Aug. 13, 2021


3 min read

No recompense for poultry farmers

No recompense for poultry farmers

Minister of Agriculture and Food Security, Likopo Mahase

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THERE will be no compensation for local poultry farmers who have been dealt a heavy blow following the outbreak of Avian influenza in May, which further led to a ban on poultry imports from South Africa.

Avian Influenza (AI) is a contagious viral infection which can affect all species of birds. In intensive poultry rearing systems, young fattening turkeys and laying hens are usually the most affected species. 

Symptoms of Avian Influenza in poultry include loss of appetite, cessation of egg laying, nervous signs, swelling and blue discoloration of combs and wattles due to disturbance of blood circulation. During this period, sudden death can also occur without any previous signs.

During the period between May and early June, the disease surfaced at two farms, in Ha Penapena, Maseru and Sebothoane in Leribe, forcing farm owners to destroy hundreds of their birds.

The disease was imported from South Africa, while the latter assumes it came from Europe.

Around 30 000 birds were destroyed at the Ha Penapena farm in May while another 24 000 had to be destroyed at the Sebothoane farm. Hundreds of other poultry farmers in the country have been hard hit by the outbreak following the ban on imports from the neighboring South Africa.

Almost 100 percent of poultry products in Lesotho are imported from South Africa, with Gauteng and Free State Provinces among the main suppliers of the products.

Despite being severely impacted, local farmers will not receive any financial boost from the government. While it is evident any form of business has its own risks, the government said another major challenge has to do with the absence of a compensation policy that would otherwise provide a clear roadmap on how the affected farmers would have to be compensated.

This was revealed by the Minister of Agriculture and Food Security, Likopo Mahase during a media briefing on Tuesday.

“Any form of business has its own risks. You can go out and buy a new car now and few moments later the same car may be destroyed. So that is part of business. But another challenge is that we do not have any compensation policy at the moment, thus, even if we wanted to assist farmers.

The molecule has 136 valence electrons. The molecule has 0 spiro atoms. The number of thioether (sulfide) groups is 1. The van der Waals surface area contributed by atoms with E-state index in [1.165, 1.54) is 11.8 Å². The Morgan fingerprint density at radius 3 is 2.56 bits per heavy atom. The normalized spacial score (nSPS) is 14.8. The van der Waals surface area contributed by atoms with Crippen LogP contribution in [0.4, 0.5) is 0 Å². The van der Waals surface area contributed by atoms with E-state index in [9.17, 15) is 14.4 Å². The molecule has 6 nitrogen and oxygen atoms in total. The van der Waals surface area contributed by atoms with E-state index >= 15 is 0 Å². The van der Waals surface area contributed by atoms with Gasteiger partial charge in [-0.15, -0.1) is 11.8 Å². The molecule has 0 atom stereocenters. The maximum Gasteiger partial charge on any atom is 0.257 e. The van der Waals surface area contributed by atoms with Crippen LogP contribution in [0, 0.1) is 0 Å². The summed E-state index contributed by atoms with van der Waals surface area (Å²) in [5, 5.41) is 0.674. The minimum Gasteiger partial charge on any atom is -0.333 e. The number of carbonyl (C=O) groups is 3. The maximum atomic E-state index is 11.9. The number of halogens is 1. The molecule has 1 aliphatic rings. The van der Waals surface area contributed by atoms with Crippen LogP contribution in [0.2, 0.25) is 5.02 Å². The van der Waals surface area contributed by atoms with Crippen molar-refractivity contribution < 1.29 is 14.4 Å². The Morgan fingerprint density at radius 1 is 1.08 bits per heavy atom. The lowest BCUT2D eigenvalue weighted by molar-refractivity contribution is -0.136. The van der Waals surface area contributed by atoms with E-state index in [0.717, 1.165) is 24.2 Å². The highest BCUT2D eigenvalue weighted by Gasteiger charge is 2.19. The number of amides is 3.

“We need proper policies for such things, but then again policies are driven by money. That means we should be in a good financial space to do that,” Mr Mahase said.

He however, admitted that the outbreak of the disease and the ban on poultry products had a huge impact on farmers and the economy at large.

“So much has been lost since May. Some farmers lost all their produce, but luckily we have now been able to contain the disease and farmers will be allowed to import from selected provinces in South Africa,” he added.

The ministry revealed during the same event that while a ban continues in provinces that have been widely affected by the disease, local farmers will be allowed to import from other provinces that have not been affected. This, they shall do through the assistance of the ministry officials. Import permits will be obtained from the ministry.

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A total of 44 farmers have been affected by the Avian Influenza in South Africa.

Poultry farmers in the country are still not allowed to import from provinces that includes Gauteng, Free State, North West, Mpumalanga, Easter Cape, Kwazulu Natal and Western Cape.  These provinces have been severely impacted by the disease.

The provinces that have not been affected by the virus include Northern Cape and Limpopo.

The Director General of Veterinary Services Dr Relebohile Mahloane urged farmers to comply with the ministry directives to avoid any form of inconvenience.

“We got rid of the disease, so if we get re-infected, it would mean that someone might have imported these products illegally. So far compliance has been good and we hope to continue with that understanding going forward,” Dr Mahloane said.

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